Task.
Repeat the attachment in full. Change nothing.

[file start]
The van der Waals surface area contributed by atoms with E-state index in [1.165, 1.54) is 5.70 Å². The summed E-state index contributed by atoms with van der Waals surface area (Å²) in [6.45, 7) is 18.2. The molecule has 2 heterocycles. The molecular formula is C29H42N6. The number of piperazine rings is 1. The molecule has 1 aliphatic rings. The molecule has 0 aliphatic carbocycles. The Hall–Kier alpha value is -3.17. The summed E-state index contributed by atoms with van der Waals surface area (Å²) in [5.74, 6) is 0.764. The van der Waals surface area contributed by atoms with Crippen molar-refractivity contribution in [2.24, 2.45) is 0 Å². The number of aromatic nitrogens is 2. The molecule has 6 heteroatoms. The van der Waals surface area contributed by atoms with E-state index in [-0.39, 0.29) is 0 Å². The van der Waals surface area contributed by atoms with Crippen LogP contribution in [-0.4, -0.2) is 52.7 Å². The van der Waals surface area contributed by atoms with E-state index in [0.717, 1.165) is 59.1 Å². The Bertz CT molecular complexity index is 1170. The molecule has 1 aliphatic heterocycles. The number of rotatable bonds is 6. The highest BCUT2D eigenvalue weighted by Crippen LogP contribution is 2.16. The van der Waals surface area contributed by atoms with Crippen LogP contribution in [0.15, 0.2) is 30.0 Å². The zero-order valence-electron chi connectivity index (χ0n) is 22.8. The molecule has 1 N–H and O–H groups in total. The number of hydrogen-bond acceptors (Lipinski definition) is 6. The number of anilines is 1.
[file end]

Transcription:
The van der Waals surface area contributed by atoms with E-state index in [1.165, 1.54) is 5.70 Å². The summed E-state index contributed by atoms with van der Waals surface area (Å²) in [6.45, 7) is 18.2. The molecule has 2 heterocycles. The molecular formula is C29H42N6. The number of piperazine rings is 1. The molecule has 1 aliphatic rings. The molecule has 0 aliphatic carbocycles. The Hall–Kier alpha value is -3.17. The summed E-state index contributed by atoms with van der Waals surface area (Å²) in [5.74, 6) is 0.764. The van der Waals surface area contributed by atoms with Crippen molar-refractivity contribution in [2.24, 2.45) is 0 Å². The number of aromatic nitrogens is 2. The molecule has 6 heteroatoms. The van der Waals surface area contributed by atoms with E-state index in [-0.39, 0.29) is 0 Å². The van der Waals surface area contributed by atoms with Crippen LogP contribution in [-0.4, -0.2) is 52.7 Å². The van der Waals surface area contributed by atoms with E-state index in [0.717, 1.165) is 59.1 Å². The Bertz CT molecular complexity index is 1170. The molecule has 1 aliphatic heterocycles. The number of rotatable bonds is 6. The highest BCUT2D eigenvalue weighted by Crippen LogP contribution is 2.16. The van der Waals surface area contributed by atoms with Crippen LogP contribution in [0.15, 0.2) is 30.0 Å². The zero-order valence-electron chi connectivity index (χ0n) is 22.8. The molecule has 1 N–H and O–H groups in total. The number of hydrogen-bond acceptors (Lipinski definition) is 6. The number of anilines is 1.